Additionally, the B970 includes encryption features that prevent others from hacking the system to gain entry to your garage. Expert reviewers like this garage door opener a lot. The Tool Spy says the Chamberlain B970 justifies its higher price point by delivering excellent build quality and anti-vibration features. Consumer Search and Garage How To also approve of this unit.
While winding or unwinding, one must be mindful of the possibility that the spring could break during winding process itself. If that should happen while the spring is significantly torqued, hazardous forces on the winding bar will suddenly become unbalanced, and the bar will take an unexpected jump, possibly injuring your hand or anything else in its path. At the same time, the spring remnants, although captured on the torsion bar, will create a frightening racket that would give the bravest soul a start. So your winding technique should be firmly in control of the rods, and you should not be so delicately perched on a ladder such that a startle will result in a fall.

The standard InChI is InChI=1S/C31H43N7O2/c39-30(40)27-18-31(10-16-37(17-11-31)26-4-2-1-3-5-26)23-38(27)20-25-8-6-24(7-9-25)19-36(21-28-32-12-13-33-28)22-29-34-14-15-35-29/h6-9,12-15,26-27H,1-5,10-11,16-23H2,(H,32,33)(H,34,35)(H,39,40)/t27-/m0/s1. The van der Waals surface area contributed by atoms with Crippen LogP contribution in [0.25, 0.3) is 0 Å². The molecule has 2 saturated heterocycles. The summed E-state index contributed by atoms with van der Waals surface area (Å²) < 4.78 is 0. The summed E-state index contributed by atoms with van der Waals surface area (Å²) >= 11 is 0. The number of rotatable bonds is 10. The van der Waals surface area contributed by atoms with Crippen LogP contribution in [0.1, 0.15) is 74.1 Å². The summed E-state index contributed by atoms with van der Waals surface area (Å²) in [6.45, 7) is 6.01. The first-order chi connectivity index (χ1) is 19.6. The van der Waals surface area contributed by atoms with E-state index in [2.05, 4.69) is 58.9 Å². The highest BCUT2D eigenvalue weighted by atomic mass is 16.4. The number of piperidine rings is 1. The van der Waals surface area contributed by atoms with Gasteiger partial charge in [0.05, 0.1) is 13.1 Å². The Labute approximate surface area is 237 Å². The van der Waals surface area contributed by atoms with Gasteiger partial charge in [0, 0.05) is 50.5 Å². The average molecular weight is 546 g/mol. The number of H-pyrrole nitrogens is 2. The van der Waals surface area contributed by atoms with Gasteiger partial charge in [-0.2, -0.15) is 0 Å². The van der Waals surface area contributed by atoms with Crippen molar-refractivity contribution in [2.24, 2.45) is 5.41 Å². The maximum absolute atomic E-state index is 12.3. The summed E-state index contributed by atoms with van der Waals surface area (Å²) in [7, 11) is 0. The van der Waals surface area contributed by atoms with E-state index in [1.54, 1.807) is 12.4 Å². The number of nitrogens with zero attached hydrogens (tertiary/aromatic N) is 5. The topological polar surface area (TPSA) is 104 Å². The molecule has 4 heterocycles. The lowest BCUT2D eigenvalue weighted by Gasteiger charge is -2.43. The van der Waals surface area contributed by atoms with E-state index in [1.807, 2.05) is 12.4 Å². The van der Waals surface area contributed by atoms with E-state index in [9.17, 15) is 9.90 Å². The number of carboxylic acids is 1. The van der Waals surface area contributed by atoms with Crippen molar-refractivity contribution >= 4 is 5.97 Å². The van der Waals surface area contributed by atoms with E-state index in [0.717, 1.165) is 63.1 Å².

The Genie Chain Drive garage door opener combines The Genie Chain Drive garage door opener combines powerful reliable performance with smooth operation to create a long-lasting and easy-to-install garage door opener. The unit's electronic push-button programming makes installation and setup fast and easy. Complete with accessories the system features a reliable DC motor that delivers quiet smooth operation ...  More + Product Details Close